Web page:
[a]listdaily has discussed virtual reality at great length in the past, including the financial boon that will come from the introduction of various headsets this year. However, the team at Goldman Sachs recently published a huge report indicating that it’ll be bigger than anyone imagined – and it could surpass television’s numbers by as soon as 2025.

The report shows that the virtual reality market could reach as much as $80 billion by that time, pointing out several key factors in its success. The highlights from the report can be found below:

Adoption. Even though adoption for virtual reality headsets is likely to be slow at first (mainly due to the cost of around $600, based on Oculus’ selling model), it will ramp up, based on the chart below. It shows just how long it took for smartphone and tablet sales to perk up upon their introduction in the market, with VR headsets showing a similar, but slower, increase.

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Accelerated uptake. With the the chart below, accelerated uptake, as the report notes, is expected to be based around numbers, such as “volume adoption framework” and future pricing for models – especially considering that PlayStation VR and HTC’s Vive don’t have finalized pricing just yet. While the base sits around $80 billion, the “accelerated uptake” could go as high as $182 billion.

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Usage. While video games will be a primary focus for these virtual reality headsets, Goldman Sachs notes that they can be used for other purposes as well, including entertainment, augmented reality, and even practical uses like health care and real estate. The chart below shows just where these markets break down, and while video games have a whopping $11.6 billion forecast, there are others that will easily find their place, like live events ($4.1 billion) and video entertainment ($3.2 billion). Military, education and health care have a distinctive part of the chart as well.

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Price decrease. Some people are balking at the idea of purchasing a virtual reality headset upon release, mainly due to high pricing. However, Goldman Sachs estimates that prices will drop on these head-mounted devices over the next few years, making them affordable. The chart below breaks down just how conveniently priced tablets and smartphones have become since their introduction, even though top-of-the-line models like the iPhone 6S and the iPad Pro continue to command a high price. It just shows there will be balance in the market down the line – although budget-priced items like the Google Cardboard do make virtual reality reasonable to try out.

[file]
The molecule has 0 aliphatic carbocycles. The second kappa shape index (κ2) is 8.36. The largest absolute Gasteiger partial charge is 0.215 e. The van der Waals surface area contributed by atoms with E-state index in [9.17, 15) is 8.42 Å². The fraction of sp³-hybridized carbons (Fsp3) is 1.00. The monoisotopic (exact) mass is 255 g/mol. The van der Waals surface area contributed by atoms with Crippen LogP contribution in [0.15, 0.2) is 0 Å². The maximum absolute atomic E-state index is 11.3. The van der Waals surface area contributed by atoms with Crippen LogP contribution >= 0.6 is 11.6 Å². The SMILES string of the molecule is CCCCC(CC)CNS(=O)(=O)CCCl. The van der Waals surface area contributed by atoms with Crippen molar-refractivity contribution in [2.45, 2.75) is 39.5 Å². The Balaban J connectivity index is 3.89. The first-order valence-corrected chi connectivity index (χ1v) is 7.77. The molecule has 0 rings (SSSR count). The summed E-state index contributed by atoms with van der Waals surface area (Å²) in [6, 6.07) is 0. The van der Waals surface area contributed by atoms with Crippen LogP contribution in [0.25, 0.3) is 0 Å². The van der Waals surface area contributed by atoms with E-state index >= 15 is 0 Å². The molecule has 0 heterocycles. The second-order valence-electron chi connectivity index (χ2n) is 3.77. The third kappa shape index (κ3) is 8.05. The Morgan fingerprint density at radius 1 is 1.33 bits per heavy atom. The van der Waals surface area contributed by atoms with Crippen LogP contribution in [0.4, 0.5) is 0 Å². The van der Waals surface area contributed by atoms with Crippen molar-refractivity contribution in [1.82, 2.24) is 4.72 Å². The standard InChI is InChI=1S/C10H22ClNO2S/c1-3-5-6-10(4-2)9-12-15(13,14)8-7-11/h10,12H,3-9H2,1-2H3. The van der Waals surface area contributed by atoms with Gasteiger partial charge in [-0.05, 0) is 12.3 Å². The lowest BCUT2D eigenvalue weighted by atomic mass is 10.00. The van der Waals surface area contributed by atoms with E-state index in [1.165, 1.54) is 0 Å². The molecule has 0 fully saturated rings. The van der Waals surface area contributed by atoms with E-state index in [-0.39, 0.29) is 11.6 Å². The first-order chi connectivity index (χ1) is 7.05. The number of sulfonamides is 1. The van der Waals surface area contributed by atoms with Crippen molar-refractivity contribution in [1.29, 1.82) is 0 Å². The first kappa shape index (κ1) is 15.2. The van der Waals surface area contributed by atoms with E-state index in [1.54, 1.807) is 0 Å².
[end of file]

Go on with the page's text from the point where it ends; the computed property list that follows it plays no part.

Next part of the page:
Chart 4 011516Learning from the past. Virtuality arcade machines and Nintendo’s Virtual Boy attempted to make their way into a mainstream market, introducing virtual reality to an awaiting public. However, their failure is noteworthy, and something today’s market can easily learn from.

“So what has changed that differentiates the current state from the 1990’s flop?” the company asked. “The answer is the technology, in our view.” It noted that with more powerful computers, better immersion and a relatively cheaper cost for building, there’s a far better chance it will “catch on” this time around.

“Fundamentally, virtual/augmented reality creates a new and even more intuitive way to interact with a computer,” the company noted. “In the world of virtual/augmented reality, the controls of the computer become what we are already familiar with, through gestures and graphics.”

Potential. There are many uses already in mind for virtual reality, and companies are already working on ways for better immersion with it. Microsoft’s HoloLens technology promises to be involving and creative, while Facebook, which purchased the Oculus Rift technology in a whopping $2 billion deal, considers Oculus Rift a “teleporter” tool, according to Business Insider. And that’s a far cry from the weird video games that emerged in the 90’s, with deluxe sized headsets and weird, contained cabinets. There’s more involvement now.

“We continue to believe that VR/AR is poised to be the next computing platform. And like the transition from desktop to mobile, it will be disruptive…” said analyst Ben Schachter, in a note sent out from Macquarie Bank on the report. “The first half of 2016 will see the most significant progress on VR/AR ever.”

He also discussed how more people could be swayed by the technology after trying it out. “We have been fortunate to be in the relatively unique position of having tried the latest versions of almost all known devices,” he explained. “And while each has its pros and cons, it is clear that progress is being made.

Now it’s just a matter of time to see how virtual reality sinks in. One thing’s for sure – it certainly isn’t the Virtual Boy all over again.

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